In the world of investing, bigger is not always better. Smaller companies usually have more room for growth and, if bought at the right time, can deliver outsized returns.
Investors looking to pivot to the latent potential hidden in smaller stocks have a new built-for-purpose exchange-traded fund (ETF) to size up.
On October 3, Zacks Investment Management launched The Zacks Small and Mid Cap ETF (“SMIZ”) on the New York Stock Exchange Arca. SMIZ will hold around 200 small and mid-cap stocks, more or less, and aims for positive risk-adjusted returns and diversification benefits to the Russell 2500 and Russell Midcap Index.
By leveraging their “Utilizing the Zacks Proprietary Multi-factor Alpha Model,” the ETF’s managers pick highly liquid stocks for the portfolio, factoring in analyst agreement, magnitude, upside, and surprise. Zacks claims this mixed quantitative-qualitative method selects for a basket of stocks that move more independently of the broader market and whose returns are minimally correlated to benchmark indices.
“The strategy is essentially a 50/50 blend of our small- and mid-cap products,” Zacks’ Head of ETF Products Salvatore Esposito said. “We’re not chasing high earnings growth. We’re seeking more balanced risk-adjusted performance and diversification.”
Zero in on Earnings
In addition, SMIZ’s portfolio managers will do a daily review of all analyst and estimate revisions, the percentage of earnings estimate revisions revised upward, and the size of the earnings estimate revisions. Zacks believes this laser-like focus on earnings movements can give their fund an edge.
“There’s more surprise and more earnings estimate revisions with small- and mid-cap names because they have less analysts covering that space,” Esposito added. “There’s more chance of choosing a company that can generate additional alpha than with large-caps.”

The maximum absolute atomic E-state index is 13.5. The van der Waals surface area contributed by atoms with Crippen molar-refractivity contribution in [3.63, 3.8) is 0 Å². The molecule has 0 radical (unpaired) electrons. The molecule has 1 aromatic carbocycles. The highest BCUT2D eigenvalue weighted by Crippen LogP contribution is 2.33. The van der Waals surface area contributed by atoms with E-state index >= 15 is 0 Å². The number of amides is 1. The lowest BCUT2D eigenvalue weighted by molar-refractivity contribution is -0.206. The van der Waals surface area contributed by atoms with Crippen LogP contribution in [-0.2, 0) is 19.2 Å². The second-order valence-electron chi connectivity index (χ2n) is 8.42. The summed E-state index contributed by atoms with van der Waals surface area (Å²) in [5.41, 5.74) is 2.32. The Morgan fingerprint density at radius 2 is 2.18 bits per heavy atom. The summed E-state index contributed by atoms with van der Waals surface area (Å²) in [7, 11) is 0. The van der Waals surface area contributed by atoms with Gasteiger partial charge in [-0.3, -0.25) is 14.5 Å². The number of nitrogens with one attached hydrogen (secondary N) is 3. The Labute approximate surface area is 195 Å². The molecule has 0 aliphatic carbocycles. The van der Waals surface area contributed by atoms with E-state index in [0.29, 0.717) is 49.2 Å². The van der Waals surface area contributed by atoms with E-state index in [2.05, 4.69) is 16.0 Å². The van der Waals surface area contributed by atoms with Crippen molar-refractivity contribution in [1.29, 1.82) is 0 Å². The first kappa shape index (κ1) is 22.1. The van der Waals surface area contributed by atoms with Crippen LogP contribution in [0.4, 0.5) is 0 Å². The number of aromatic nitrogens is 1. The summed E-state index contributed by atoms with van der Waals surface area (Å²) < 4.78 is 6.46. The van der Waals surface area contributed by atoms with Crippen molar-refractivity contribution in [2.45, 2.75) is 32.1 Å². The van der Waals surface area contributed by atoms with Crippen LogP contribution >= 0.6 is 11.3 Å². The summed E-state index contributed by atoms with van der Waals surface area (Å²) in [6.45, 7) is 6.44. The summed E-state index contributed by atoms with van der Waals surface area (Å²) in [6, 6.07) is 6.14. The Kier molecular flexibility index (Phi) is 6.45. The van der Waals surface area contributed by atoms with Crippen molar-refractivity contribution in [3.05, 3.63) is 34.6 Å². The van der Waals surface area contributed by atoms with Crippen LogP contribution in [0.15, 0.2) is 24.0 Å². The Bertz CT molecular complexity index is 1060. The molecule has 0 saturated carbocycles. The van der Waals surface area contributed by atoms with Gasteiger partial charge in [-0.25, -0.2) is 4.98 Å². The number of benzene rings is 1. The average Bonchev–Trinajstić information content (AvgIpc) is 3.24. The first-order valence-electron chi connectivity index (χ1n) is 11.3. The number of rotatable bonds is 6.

Where’s Russel’s Hustle?
Small and midcaps have not gotten much love this year.
At the start of October, the 2023 returns from the small-cap Russell 2000 index dipped into negative territory – and for not the first time this year. Its lips are just above water now – the index is up a mere 0.3% year-to-date.
This reflects a broader truth about this year’s perplexing market recovery. Some analysts have dubbed it the “skinny bull” – a tight cohort of tech mega caps (Microsoft, Meta, Nvidia, and the like) that have almost single-handedly driven up the S&P 500 and Nasdaq 100’s double-digit gains.
In aggregate, smaller caps have had little to show. Yet a closer look at the little guys’ fundamentals reveals signs of hidden potential.
By many measures, small-cap stocks are currently much cheaper than mega-caps. By the end of October’s opening week of trading, the average price/earnings (P/E) ratio of both the Russell 2000 and the S&P SmallCap 600 indexes was less than 13. By contrast, the S&P 500’s P/E ratio was 21, and the tech-heavy Nasdaq 100 at 29.
A lower P/E ratio indicates a stock could be undervalued if the market underestimates its potential for future profits.
Could it be time to hit pause on Silicon Valley giants and give the rest of the market a go?
In sizing up SMIZ, investors will likely look over their portfolios to see what weighting makes sense for smaller stocks. They may also consider how small and mid-caps could fare in 2024, when most money managers expect a recession to hit.
The net expense ratio for SMIZ is 0.56%.